Written by a quantitative psychologist, this textbook explains complex statistics in accessible language to undergraduates in all branches of the social sciences. Built around the central framework of the General Linear Model (GLM), Statistics for the Social Sciences teaches students how different statistical methods are interrelated to one another. With the GLM as a basis, students with varying levels of background are better equipped to interpret statistics and learn more advanced methods in their later courses. Russell Warne makes statistics relevant to students' varying majors by using fascinating real-life examples from the social sciences. Students who use this book will benefit from clear explanations, warnings against common erroneous beliefs about statistics, and the latest developments in the philosophy, reporting and practice of statistics in the social sciences. The textbook is packed with helpful pedagogical features including learning goals, guided practice and reflection questions.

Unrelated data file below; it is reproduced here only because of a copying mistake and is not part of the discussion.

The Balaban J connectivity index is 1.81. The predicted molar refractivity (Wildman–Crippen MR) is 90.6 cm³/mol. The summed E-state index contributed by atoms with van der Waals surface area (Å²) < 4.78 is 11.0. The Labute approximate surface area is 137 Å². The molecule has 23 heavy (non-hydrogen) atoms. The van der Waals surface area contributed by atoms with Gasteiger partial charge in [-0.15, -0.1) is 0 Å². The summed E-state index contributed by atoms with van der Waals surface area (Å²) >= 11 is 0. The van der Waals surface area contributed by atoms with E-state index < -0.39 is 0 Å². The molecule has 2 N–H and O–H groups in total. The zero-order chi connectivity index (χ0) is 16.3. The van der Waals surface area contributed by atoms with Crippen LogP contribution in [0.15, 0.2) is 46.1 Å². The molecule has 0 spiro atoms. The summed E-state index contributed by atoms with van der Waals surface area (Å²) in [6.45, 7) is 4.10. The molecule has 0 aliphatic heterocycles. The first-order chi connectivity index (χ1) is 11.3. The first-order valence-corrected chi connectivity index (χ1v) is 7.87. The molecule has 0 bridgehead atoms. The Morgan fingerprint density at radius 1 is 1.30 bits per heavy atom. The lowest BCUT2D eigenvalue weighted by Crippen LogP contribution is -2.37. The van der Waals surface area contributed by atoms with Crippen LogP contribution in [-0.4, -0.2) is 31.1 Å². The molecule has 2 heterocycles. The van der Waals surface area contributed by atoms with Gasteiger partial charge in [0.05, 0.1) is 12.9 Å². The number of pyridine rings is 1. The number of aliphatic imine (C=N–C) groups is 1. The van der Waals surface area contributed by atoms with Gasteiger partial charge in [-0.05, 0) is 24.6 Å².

Russell Warne is a quantitative psychologist in the Department of Behavioral Science at Utah Valley University who earned his Ph.D. from Texas A & M University in 2011. Since 2009 he has taught introductory statistics to undergraduates majoring in psychology, sociology, education, anthropology, communications, family studies, exercise science, and biology. He has published over forty articles in professional journals in psychology, education, methodology, medicine, sociology, health, business, and the arts. For nearly half of these articles his co-authors were students. Dr Warne has earned awards for his research from the National Association for Gifted Children, Southwest Educational Research Association, Texas A & M University, and Utah Valley University. He also uses his statistical training to serve on the editorial board for three scientific journals (the Journal of Psychoeducational Assessment and Gifted Child Quarterly) and as a statistical and methodological consultant/editorial board member for the Journal of School Psychology.